Learn more about:Laser Therapy

The X5 Hair Laser is a proprietary hand-held laser used for hair regrowth and designed for home use. It is manufactured by Spencer Forrest, the makers of Toppik and other cosmetic camouflage products. The X5 Hair Laser uses 15 points of laser light to irradiate the scalp. Each pass over the scalp covers an area of over 9 square inches (23cm). The laser output of this system is 30-34mW.

X5 Hair Laser

Through a proprietary laser system, the X5 Hair Laser channels the laser light to make direct contact with the scalp, without obstruction of existing hair. The floating laser heads ensure that the laser light channels conform to the shape of the scalp and head. This direct contact is the main differentiating feature of this machine.

Recommended use for the X5 Hair Laser is three times per week in sessions of 10-15 minutes each, with the patient slowly repositioning the device along the scalp in 10-15 second intervals. While more frequent use will not improve results, the frequency of its use can be decreased once the desired results are achieved.

The system comes with a charging unit, making the system completely cordless. This frees the user to do other activities while still administering the laser treatment. When charged, the system can delivery enough power to supply several treatments before the need for recharging.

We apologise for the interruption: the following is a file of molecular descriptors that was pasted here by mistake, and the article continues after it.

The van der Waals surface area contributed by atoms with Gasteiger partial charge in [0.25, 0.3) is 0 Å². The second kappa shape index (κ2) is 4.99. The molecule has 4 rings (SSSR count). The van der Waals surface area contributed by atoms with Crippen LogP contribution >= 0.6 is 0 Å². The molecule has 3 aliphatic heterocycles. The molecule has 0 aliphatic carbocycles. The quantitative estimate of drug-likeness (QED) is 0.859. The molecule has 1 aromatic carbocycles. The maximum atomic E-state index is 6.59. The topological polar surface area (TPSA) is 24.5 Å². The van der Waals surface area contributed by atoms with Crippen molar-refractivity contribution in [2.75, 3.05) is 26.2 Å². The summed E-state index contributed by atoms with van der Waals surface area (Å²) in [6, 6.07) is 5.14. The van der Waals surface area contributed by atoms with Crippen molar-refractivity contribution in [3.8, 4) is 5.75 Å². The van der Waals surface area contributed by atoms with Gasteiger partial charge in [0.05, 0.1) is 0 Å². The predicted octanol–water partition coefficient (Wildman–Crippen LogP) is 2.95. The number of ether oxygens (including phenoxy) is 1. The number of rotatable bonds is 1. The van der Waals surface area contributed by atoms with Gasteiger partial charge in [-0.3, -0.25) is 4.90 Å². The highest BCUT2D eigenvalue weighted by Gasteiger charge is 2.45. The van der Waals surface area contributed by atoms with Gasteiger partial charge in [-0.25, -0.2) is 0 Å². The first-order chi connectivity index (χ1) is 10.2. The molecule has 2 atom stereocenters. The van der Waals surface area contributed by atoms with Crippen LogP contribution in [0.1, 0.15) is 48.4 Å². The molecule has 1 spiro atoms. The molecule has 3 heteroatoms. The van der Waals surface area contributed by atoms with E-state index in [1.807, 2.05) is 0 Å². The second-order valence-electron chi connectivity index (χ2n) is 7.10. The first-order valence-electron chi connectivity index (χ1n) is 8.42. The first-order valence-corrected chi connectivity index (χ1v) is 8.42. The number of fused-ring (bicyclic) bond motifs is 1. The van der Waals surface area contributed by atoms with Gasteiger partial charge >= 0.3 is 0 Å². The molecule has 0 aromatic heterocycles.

The X5 is ergonomically designed for comfort of the hand and arm during use. The LCD display on the top of the system helps to ensure that the proper amount of time is elapsed for optimum results. The display also indicates the remaining battery power.

It is recommended that you do not stare at the laser light directly and follow all safety guidelines.

The Spencer Forrest X5 Hair Laser costs approximately $299 and is available at www.x5hairlaser.com.

References:

  1. National Hair Journal, Summer 2007 Issue.
  2. Sommer AP, et al. Biostimulatory windows in low-intensity laser activation: lasers, scanners and NASA’s light-emitting diode array system. J Clin Med and Surg, 2001; 19(1); 29-33

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